Proposal: Marking HTTP As Non-Secure

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Proposal: Marking HTTP As Non-Secure

Chris Palmer
Hi everyone,

Apologies to those of you who are about to get this more than once, due to
the cross-posting. I'd like to get feedback from a wide variety of people:
UA developers, web developers, and users. The canonical location for this
proposal is:
https://www.chromium.org/Home/chromium-security/marking-http-as-non-secure.

Proposal

We, the Chrome Security Team, propose that user agents (UAs) gradually
change their UX to display non-secure origins as affirmatively non-secure.
We intend to devise and begin deploying a transition plan for Chrome in
2015.

The goal of this proposal is to more clearly display to users that HTTP
provides no data security.

Request

We’d like to hear everyone’s thoughts on this proposal, and to discuss with
the web community about how different transition plans might serve users.

Background

We all need data communication on the web to be secure (private,
authenticated, untampered). When there is no data security, the UA should
explicitly display that, so users can make informed decisions about how to
interact with an origin.

Roughly speaking, there are three basic transport layer security states for
web origins:


   -

   Secure (valid HTTPS, other origins like (*, localhost, *));
   -

   Dubious (valid HTTPS but with mixed passive resources, valid HTTPS with
   minor TLS errors); and
   -

   Non-secure (broken HTTPS, HTTP).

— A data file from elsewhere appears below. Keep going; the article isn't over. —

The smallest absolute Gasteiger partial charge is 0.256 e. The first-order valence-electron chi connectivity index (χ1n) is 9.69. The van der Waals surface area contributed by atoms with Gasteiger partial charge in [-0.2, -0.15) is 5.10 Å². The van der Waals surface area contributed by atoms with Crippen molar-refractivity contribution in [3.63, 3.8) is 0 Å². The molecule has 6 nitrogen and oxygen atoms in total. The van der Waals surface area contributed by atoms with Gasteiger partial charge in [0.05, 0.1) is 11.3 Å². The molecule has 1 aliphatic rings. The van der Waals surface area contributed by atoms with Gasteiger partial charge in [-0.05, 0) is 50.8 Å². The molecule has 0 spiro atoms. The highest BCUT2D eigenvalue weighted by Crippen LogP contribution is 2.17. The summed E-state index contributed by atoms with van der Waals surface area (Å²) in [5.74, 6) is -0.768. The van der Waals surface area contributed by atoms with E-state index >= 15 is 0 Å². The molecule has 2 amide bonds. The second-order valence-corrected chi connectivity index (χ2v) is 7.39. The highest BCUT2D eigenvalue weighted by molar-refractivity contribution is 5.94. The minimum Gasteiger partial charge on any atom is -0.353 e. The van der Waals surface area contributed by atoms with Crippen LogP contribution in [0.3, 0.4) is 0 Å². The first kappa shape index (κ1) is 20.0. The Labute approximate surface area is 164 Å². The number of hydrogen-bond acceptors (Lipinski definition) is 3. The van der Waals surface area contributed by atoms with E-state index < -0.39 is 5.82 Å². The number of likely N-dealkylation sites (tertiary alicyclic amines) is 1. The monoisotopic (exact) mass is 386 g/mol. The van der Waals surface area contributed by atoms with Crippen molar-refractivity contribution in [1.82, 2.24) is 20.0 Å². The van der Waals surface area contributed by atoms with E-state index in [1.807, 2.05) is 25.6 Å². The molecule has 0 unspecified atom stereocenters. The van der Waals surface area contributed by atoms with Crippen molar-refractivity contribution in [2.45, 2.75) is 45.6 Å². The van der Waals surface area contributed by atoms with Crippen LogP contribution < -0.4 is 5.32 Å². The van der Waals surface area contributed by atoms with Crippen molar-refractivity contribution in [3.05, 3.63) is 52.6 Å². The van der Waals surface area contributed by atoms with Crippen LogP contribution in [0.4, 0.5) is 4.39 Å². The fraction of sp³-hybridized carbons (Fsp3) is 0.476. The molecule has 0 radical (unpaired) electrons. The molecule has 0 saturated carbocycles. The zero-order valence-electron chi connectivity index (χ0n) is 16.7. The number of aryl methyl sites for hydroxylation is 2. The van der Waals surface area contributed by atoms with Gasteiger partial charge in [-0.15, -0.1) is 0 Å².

For more precise definitions of secure and non-secure, see Requirements for
Powerful Features <http://www.w3.org/TR/powerful-features/> and Mixed
Content <http://www.w3.org/TR/mixed-content/>.

We know that active tampering and surveillance attacks, as well as passive
surveillance attacks, are not theoretical but are in fact commonplace on
the web.

RFC 7258: Pervasive Monitoring Is an Attack
<https://tools.ietf.org/html/rfc7258>

NSA uses Google cookies to pinpoint targets for hacking
<http://www.washingtonpost.com/blogs/the-switch/wp/2013/12/10/nsa-uses-google-cookies-to-pinpoint-targets-for-hacking/>

Verizon’s ‘Perma-Cookie’ Is a Privacy-Killing Machine
<http://www.wired.com/2014/10/verizons-perma-cookie/>

How bad is it to replace adSense code id to ISP's adSense ID on free
Internet?
<http://stackoverflow.com/questions/25438910/how-bad-is-it-to-replace-adsense-code-id-to-isps-adsense-id-on-free-internet>

Comcast Wi-Fi serving self-promotional ads via JavaScript injection
<http://arstechnica.com/tech-policy/2014/09/why-comcasts-javascript-ad-injections-threaten-security-net-neutrality/>

Erosion of the moral authority of transparent middleboxes
<https://tools.ietf.org/html/draft-hildebrand-middlebox-erosion-01>

Transitioning The Web To HTTPS <https://w3ctag.github.io/web-https/>

We know that people do not generally perceive the absence of a warning sign.
(See e.g. The Emperor's New Security Indicators
<http://commerce.net/wp-content/uploads/2012/04/The%20Emperors_New_Security_Indicators.pdf>.)
Yet the only situation in which web browsers are guaranteed not to warn
users is precisely when there is no chance of security: when the origin is
transported via HTTP. Here are screenshots of the status quo for non-secure
domains in Chrome, Safari, Firefox, and Internet Explorer:

[image: Screen Shot 2014-12-11 at 5.08.48 PM.png]

[image: Screen Shot 2014-12-11 at 5.09.55 PM.png]

[image: Screen Shot 2014-12-11 at 5.11.04 PM.png]

[image: ie-non-secure.png]

Particulars

UA vendors who agree with this proposal should decide how best to phase in
the UX changes given the needs of their users and their product design
constraints. Generally, we suggest a phased approach to marking non-secure
origins as non-secure. For example, a UA vendor might decide that in the
medium term, they will represent non-secure origins in the same way that